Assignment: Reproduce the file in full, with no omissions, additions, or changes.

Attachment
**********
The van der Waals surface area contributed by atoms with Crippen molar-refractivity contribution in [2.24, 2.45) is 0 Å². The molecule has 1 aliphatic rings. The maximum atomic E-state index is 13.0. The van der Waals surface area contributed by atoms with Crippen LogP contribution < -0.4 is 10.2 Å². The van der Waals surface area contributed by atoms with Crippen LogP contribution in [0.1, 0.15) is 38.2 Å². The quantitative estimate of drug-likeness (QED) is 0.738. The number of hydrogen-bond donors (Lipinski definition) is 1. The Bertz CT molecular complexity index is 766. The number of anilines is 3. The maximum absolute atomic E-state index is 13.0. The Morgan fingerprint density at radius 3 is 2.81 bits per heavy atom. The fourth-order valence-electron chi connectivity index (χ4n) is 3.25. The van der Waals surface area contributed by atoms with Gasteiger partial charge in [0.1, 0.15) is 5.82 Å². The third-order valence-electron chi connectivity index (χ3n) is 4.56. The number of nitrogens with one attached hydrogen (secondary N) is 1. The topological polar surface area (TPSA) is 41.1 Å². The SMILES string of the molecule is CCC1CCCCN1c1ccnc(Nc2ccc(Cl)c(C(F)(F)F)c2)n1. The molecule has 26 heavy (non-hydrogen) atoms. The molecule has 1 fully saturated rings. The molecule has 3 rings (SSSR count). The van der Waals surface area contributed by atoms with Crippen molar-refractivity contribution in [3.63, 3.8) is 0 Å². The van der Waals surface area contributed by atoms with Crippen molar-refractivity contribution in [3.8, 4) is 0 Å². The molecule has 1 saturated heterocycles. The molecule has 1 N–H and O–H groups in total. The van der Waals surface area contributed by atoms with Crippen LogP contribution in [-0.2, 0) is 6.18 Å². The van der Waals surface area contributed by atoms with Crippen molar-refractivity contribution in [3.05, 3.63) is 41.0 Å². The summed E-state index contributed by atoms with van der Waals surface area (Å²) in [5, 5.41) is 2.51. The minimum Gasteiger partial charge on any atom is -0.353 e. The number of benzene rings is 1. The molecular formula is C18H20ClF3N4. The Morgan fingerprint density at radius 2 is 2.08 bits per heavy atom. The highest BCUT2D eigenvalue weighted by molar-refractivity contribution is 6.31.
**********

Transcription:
The van der Waals surface area contributed by atoms with Crippen molar-refractivity contribution in [2.24, 2.45) is 0 Å². The molecule has 1 aliphatic rings. The maximum atomic E-state index is 13.0. The van der Waals surface area contributed by atoms with Crippen LogP contribution < -0.4 is 10.2 Å². The van der Waals surface area contributed by atoms with Crippen LogP contribution in [0.1, 0.15) is 38.2 Å². The quantitative estimate of drug-likeness (QED) is 0.738. The number of hydrogen-bond donors (Lipinski definition) is 1. The Bertz CT molecular complexity index is 766. The number of anilines is 3. The maximum absolute atomic E-state index is 13.0. The Morgan fingerprint density at radius 3 is 2.81 bits per heavy atom. The fourth-order valence-electron chi connectivity index (χ4n) is 3.25. The van der Waals surface area contributed by atoms with Gasteiger partial charge in [0.1, 0.15) is 5.82 Å². The third-order valence-electron chi connectivity index (χ3n) is 4.56. The number of nitrogens with one attached hydrogen (secondary N) is 1. The topological polar surface area (TPSA) is 41.1 Å². The SMILES string of the molecule is CCC1CCCCN1c1ccnc(Nc2ccc(Cl)c(C(F)(F)F)c2)n1. The molecule has 26 heavy (non-hydrogen) atoms. The molecule has 1 fully saturated rings. The molecule has 3 rings (SSSR count). The van der Waals surface area contributed by atoms with Crippen molar-refractivity contribution in [3.63, 3.8) is 0 Å². The van der Waals surface area contributed by atoms with Crippen molar-refractivity contribution in [3.8, 4) is 0 Å². The molecule has 1 saturated heterocycles. The molecule has 1 N–H and O–H groups in total. The van der Waals surface area contributed by atoms with Crippen LogP contribution in [-0.2, 0) is 6.18 Å². The van der Waals surface area contributed by atoms with Crippen molar-refractivity contribution in [3.05, 3.63) is 41.0 Å². The summed E-state index contributed by atoms with van der Waals surface area (Å²) in [5, 5.41) is 2.51. The minimum Gasteiger partial charge on any atom is -0.353 e. The number of benzene rings is 1. The molecular formula is C18H20ClF3N4. The Morgan fingerprint density at radius 2 is 2.08 bits per heavy atom. The highest BCUT2D eigenvalue weighted by molar-refractivity contribution is 6.31.